3 Environs 1 (1979)

handle is hein.journals/environs3 and id is 1 raw text is: Volume 3, Number 1
February, 1979
ENVIRONS, a non-partisan environmental
law/natural resources newsletter publish-
ed by King Hall School of Law, and edited
by the Environmental Law Society, Univer-
sity of California, Davis.
Designation of the employer or other
affiliation of the author(s) of any article is
given for purposes of identification of the
author(s) only. The views expressed herein
are those of the authors, and do not
necessarily reflect the position of the
University of California, School of Law,
Environmental Law Society, or of any
employer or organization with which an
author is affiliated.
Submission of Comments, Letters to the
Editor, and Articles is encouraged. We
reserve the right to edit and/or print these
Editorial Staff
Kathi Beaumont
Christy Bliss
Woody Brooks
Ginny Cahill
Bill Cunningham
Bill Deller
Robert Derham
Sue Diamondstone
Diane Dillon
Judy Duke
Danni Dunn
Chris Elms
Robert Farrell
Scott Finley
Barb Fitzmaurice
Martha Fox
Anne Frassetto
Jeff Holmes
Sam linperati
Bruce Klafter
Michael Kramer
Barb Malchick
Tim Needham
Shar Rezabek
Donald Segerstrom
Wendy Thomson
Dick Tomoda
Bruce Waggoner
George Wailes
Debbie Webster
Sandra Wicks
Barry Ziskin
Harrison C. Dunning Faculty
Cop~,igh: C
February 1979 UCE Environmental Law 5ociety

A Second
The newly proposed California-Nevada compact governing the Lake
Tahoe Basin is a compromise, reflecting the concerns of environmen-
talists as well as the construction and gaming industries. As written, the
new compact significantly restructures the Tahoe Regional Planning
Agency (TRPA), a bistate agency statutorily charged with the duty of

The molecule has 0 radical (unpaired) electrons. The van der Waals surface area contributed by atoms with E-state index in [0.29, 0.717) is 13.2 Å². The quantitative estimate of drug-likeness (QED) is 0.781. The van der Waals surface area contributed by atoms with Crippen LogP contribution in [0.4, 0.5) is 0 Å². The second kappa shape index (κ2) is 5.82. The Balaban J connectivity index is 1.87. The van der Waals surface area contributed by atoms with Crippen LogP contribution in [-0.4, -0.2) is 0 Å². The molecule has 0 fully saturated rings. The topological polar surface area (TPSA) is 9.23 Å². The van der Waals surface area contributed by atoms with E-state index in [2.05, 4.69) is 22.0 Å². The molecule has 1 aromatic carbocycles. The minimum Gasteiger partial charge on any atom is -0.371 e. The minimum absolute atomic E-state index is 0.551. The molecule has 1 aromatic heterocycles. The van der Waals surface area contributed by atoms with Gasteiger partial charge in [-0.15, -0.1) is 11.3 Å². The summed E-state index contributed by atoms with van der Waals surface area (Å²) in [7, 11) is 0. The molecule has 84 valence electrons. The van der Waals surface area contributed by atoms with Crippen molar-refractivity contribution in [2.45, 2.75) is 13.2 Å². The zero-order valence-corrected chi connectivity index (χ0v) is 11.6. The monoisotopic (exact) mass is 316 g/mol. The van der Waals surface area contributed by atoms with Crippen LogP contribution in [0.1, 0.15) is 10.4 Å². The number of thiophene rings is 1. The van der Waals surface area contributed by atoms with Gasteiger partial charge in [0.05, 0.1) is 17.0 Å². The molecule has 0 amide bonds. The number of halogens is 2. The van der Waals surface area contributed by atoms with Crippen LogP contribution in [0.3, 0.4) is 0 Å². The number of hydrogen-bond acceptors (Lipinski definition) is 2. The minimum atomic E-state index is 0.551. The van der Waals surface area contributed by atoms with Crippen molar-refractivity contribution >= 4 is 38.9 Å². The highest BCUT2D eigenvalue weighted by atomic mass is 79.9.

protecting the environment of the Lake Tahoe Basin.
History and Current Status of the TRPA
The TRPA was originally formed in 1970, pursuant to a Congressionally
approved compact between California and Nevada. Through the
development and administration of a regional plan and land use
ordinance, it was anticipated that TRPA could successfully balance
human use of the basin with the fragile ecology of the alpine area.
California and Nevada each provided five delegates to sit on the TRPA
governing board; three members represented local governments within
the Tahoe Basin and two members represented the state at large. All
major public and private construction projects within the basin were
required to be reviewed and approved by the TRPA governing board
before actual development could take place.
In the past eight years, TRPA's efforts have received increasingly
critical attention. Representatives of county and city governments in the
basin claim that TRPA's land use ordinance imposes such severe land use
restrictions that it threatens to harm the gaming, recreation and
construction industries - the basin's economic base. TRPA is also viewed
by local citizens as an intrusive governmental body which is unrespon-
sive to concerns of the basin's year-round residents. Environmentalists
attack TRPA as an ineffective protector of Lake Tahoe, blaming the
predominance of local representatives on the agency's governing board
for the approval of many large condominium and hotel-casino projects.
The interests of each state in Lake Tahoe often assumed conflicting
positions. Nevada seeks to protect the established gaming industry at the
lake and to ensure Tahoe's future as a gambling resort. Alarmed at the
rapid spillover of casino support services and second home construction
into its jurisdiction, California seeks to prevent overly rapid development
from destroying the Lake's value as a scenic mountain area.
(continued on page 8)

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